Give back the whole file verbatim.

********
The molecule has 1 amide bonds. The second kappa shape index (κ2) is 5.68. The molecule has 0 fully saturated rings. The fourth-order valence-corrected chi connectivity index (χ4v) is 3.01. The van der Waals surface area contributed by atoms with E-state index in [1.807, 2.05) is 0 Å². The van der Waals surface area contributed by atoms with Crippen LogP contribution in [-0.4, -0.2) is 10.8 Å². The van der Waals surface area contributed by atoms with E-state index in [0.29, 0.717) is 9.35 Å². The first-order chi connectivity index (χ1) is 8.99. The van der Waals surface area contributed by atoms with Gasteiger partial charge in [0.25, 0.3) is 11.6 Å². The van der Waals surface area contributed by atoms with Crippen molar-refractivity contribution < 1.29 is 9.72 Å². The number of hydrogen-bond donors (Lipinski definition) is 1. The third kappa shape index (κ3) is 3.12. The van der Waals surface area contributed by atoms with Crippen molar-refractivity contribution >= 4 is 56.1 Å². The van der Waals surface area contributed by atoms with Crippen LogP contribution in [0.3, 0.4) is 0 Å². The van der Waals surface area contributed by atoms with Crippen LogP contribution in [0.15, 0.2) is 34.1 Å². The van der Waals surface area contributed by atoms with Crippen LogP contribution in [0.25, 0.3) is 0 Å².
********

The molecule has 1 amide bonds. The second kappa shape index (κ2) is 5.68. The molecule has 0 fully saturated rings. The fourth-order valence-corrected chi connectivity index (χ4v) is 3.01. The van der Waals surface area contributed by atoms with E-state index in [1.807, 2.05) is 0 Å². The van der Waals surface area contributed by atoms with Crippen LogP contribution in [-0.4, -0.2) is 10.8 Å². The van der Waals surface area contributed by atoms with E-state index in [0.29, 0.717) is 9.35 Å². The first-order chi connectivity index (χ1) is 8.99. The van der Waals surface area contributed by atoms with Gasteiger partial charge in [0.25, 0.3) is 11.6 Å². The van der Waals surface area contributed by atoms with Crippen molar-refractivity contribution < 1.29 is 9.72 Å². The number of hydrogen-bond donors (Lipinski definition) is 1. The third kappa shape index (κ3) is 3.12. The van der Waals surface area contributed by atoms with Crippen molar-refractivity contribution >= 4 is 56.1 Å². The van der Waals surface area contributed by atoms with Crippen LogP contribution in [0.3, 0.4) is 0 Å². The van der Waals surface area contributed by atoms with Crippen LogP contribution in [0.15, 0.2) is 34.1 Å². The van der Waals surface area contributed by atoms with Crippen LogP contribution in [0.25, 0.3) is 0 Å².